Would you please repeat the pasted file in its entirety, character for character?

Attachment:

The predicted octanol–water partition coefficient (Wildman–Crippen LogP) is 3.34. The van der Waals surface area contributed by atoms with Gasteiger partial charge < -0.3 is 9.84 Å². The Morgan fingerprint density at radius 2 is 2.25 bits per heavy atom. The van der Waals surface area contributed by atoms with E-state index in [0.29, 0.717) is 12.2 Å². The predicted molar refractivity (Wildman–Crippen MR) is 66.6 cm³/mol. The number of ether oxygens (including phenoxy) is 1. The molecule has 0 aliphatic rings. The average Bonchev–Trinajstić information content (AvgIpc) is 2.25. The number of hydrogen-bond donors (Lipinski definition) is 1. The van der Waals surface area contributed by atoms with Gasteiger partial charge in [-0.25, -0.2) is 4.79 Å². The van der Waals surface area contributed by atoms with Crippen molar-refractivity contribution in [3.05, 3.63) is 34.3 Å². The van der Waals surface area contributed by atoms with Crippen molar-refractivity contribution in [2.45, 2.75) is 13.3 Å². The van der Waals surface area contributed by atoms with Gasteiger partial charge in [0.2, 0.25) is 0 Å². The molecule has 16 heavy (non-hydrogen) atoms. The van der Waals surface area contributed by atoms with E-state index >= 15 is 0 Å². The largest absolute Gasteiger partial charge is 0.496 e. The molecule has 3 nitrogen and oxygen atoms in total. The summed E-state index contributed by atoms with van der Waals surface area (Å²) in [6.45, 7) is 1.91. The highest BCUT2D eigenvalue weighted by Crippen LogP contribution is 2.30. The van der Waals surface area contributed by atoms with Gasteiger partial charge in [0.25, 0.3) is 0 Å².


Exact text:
The predicted octanol–water partition coefficient (Wildman–Crippen LogP) is 3.34. The van der Waals surface area contributed by atoms with Gasteiger partial charge < -0.3 is 9.84 Å². The Morgan fingerprint density at radius 2 is 2.25 bits per heavy atom. The van der Waals surface area contributed by atoms with E-state index in [0.29, 0.717) is 12.2 Å². The predicted molar refractivity (Wildman–Crippen MR) is 66.6 cm³/mol. The number of ether oxygens (including phenoxy) is 1. The molecule has 0 aliphatic rings. The average Bonchev–Trinajstić information content (AvgIpc) is 2.25. The number of hydrogen-bond donors (Lipinski definition) is 1. The van der Waals surface area contributed by atoms with Gasteiger partial charge in [-0.25, -0.2) is 4.79 Å². The van der Waals surface area contributed by atoms with Crippen molar-refractivity contribution in [3.05, 3.63) is 34.3 Å². The van der Waals surface area contributed by atoms with Crippen molar-refractivity contribution in [2.45, 2.75) is 13.3 Å². The van der Waals surface area contributed by atoms with Gasteiger partial charge in [0.2, 0.25) is 0 Å². The molecule has 16 heavy (non-hydrogen) atoms. The van der Waals surface area contributed by atoms with E-state index >= 15 is 0 Å². The largest absolute Gasteiger partial charge is 0.496 e. The molecule has 3 nitrogen and oxygen atoms in total. The summed E-state index contributed by atoms with van der Waals surface area (Å²) in [6.45, 7) is 1.91. The highest BCUT2D eigenvalue weighted by Crippen LogP contribution is 2.30. The van der Waals surface area contributed by atoms with Gasteiger partial charge in [0.25, 0.3) is 0 Å².